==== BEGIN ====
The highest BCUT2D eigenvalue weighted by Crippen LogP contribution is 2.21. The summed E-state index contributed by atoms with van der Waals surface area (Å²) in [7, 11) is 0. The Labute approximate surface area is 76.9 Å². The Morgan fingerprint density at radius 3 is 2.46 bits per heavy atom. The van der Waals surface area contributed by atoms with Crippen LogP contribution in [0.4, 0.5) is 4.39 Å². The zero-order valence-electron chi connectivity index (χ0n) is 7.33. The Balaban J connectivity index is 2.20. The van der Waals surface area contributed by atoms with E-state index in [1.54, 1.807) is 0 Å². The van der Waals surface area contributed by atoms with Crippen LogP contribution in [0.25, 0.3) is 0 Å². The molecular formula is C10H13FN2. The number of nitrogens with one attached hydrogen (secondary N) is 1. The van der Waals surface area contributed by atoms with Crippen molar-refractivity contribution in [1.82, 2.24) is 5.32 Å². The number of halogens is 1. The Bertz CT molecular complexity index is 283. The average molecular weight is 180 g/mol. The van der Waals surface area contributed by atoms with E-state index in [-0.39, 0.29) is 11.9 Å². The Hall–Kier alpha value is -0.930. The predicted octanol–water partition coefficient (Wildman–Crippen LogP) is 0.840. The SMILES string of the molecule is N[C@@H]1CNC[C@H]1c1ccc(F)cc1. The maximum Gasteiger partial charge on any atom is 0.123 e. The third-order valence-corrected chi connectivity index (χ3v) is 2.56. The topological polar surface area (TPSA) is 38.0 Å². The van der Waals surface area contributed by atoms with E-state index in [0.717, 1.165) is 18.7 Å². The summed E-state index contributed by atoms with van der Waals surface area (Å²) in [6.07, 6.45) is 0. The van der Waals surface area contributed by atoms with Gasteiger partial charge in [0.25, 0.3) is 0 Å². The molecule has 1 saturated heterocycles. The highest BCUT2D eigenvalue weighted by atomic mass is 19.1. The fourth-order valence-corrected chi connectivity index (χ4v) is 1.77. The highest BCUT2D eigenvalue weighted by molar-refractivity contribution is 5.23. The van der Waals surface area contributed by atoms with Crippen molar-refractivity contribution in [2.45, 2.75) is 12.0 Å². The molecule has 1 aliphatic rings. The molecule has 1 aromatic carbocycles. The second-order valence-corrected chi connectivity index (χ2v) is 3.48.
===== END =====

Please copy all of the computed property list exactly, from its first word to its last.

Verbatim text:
The highest BCUT2D eigenvalue weighted by Crippen LogP contribution is 2.21. The summed E-state index contributed by atoms with van der Waals surface area (Å²) in [7, 11) is 0. The Labute approximate surface area is 76.9 Å². The Morgan fingerprint density at radius 3 is 2.46 bits per heavy atom. The van der Waals surface area contributed by atoms with Crippen LogP contribution in [0.4, 0.5) is 4.39 Å². The zero-order valence-electron chi connectivity index (χ0n) is 7.33. The Balaban J connectivity index is 2.20. The van der Waals surface area contributed by atoms with E-state index in [1.54, 1.807) is 0 Å². The van der Waals surface area contributed by atoms with Crippen LogP contribution in [0.25, 0.3) is 0 Å². The molecular formula is C10H13FN2. The number of nitrogens with one attached hydrogen (secondary N) is 1. The van der Waals surface area contributed by atoms with Crippen molar-refractivity contribution in [1.82, 2.24) is 5.32 Å². The number of halogens is 1. The Bertz CT molecular complexity index is 283. The average molecular weight is 180 g/mol. The van der Waals surface area contributed by atoms with E-state index in [-0.39, 0.29) is 11.9 Å². The Hall–Kier alpha value is -0.930. The predicted octanol–water partition coefficient (Wildman–Crippen LogP) is 0.840. The SMILES string of the molecule is N[C@@H]1CNC[C@H]1c1ccc(F)cc1. The maximum Gasteiger partial charge on any atom is 0.123 e. The third-order valence-corrected chi connectivity index (χ3v) is 2.56. The topological polar surface area (TPSA) is 38.0 Å². The van der Waals surface area contributed by atoms with E-state index in [0.717, 1.165) is 18.7 Å². The summed E-state index contributed by atoms with van der Waals surface area (Å²) in [6.07, 6.45) is 0. The van der Waals surface area contributed by atoms with Gasteiger partial charge in [0.25, 0.3) is 0 Å². The molecule has 1 saturated heterocycles. The highest BCUT2D eigenvalue weighted by atomic mass is 19.1. The fourth-order valence-corrected chi connectivity index (χ4v) is 1.77. The highest BCUT2D eigenvalue weighted by molar-refractivity contribution is 5.23. The van der Waals surface area contributed by atoms with Crippen molar-refractivity contribution in [2.45, 2.75) is 12.0 Å². The molecule has 1 aliphatic rings. The molecule has 1 aromatic carbocycles. The second-order valence-corrected chi connectivity index (χ2v) is 3.48.